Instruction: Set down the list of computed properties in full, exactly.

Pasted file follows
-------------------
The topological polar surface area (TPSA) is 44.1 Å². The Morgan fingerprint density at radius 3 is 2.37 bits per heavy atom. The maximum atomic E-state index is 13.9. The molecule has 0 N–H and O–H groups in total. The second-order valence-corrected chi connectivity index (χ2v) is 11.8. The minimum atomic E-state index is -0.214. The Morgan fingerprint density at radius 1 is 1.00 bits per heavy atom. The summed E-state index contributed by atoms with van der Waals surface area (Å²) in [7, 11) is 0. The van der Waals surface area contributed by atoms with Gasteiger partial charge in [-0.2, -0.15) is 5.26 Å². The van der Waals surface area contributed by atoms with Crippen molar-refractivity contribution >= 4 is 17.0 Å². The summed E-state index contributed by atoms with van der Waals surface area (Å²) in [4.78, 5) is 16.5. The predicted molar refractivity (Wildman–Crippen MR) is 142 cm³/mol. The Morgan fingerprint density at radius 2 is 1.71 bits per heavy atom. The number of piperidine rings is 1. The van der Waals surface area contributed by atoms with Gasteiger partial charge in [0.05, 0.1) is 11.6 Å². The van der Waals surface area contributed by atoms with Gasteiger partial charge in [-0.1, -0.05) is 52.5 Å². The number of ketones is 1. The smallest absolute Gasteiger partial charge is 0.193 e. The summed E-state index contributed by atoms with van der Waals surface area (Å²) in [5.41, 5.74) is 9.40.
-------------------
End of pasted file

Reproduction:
The topological polar surface area (TPSA) is 44.1 Å². The Morgan fingerprint density at radius 3 is 2.37 bits per heavy atom. The maximum atomic E-state index is 13.9. The molecule has 0 N–H and O–H groups in total. The second-order valence-corrected chi connectivity index (χ2v) is 11.8. The minimum atomic E-state index is -0.214. The Morgan fingerprint density at radius 1 is 1.00 bits per heavy atom. The summed E-state index contributed by atoms with van der Waals surface area (Å²) in [7, 11) is 0. The van der Waals surface area contributed by atoms with Gasteiger partial charge in [-0.2, -0.15) is 5.26 Å². The van der Waals surface area contributed by atoms with Crippen molar-refractivity contribution >= 4 is 17.0 Å². The summed E-state index contributed by atoms with van der Waals surface area (Å²) in [4.78, 5) is 16.5. The predicted molar refractivity (Wildman–Crippen MR) is 142 cm³/mol. The Morgan fingerprint density at radius 2 is 1.71 bits per heavy atom. The number of piperidine rings is 1. The van der Waals surface area contributed by atoms with Gasteiger partial charge in [0.05, 0.1) is 11.6 Å². The van der Waals surface area contributed by atoms with Gasteiger partial charge in [-0.1, -0.05) is 52.5 Å². The number of ketones is 1. The smallest absolute Gasteiger partial charge is 0.193 e. The summed E-state index contributed by atoms with van der Waals surface area (Å²) in [5.41, 5.74) is 9.40.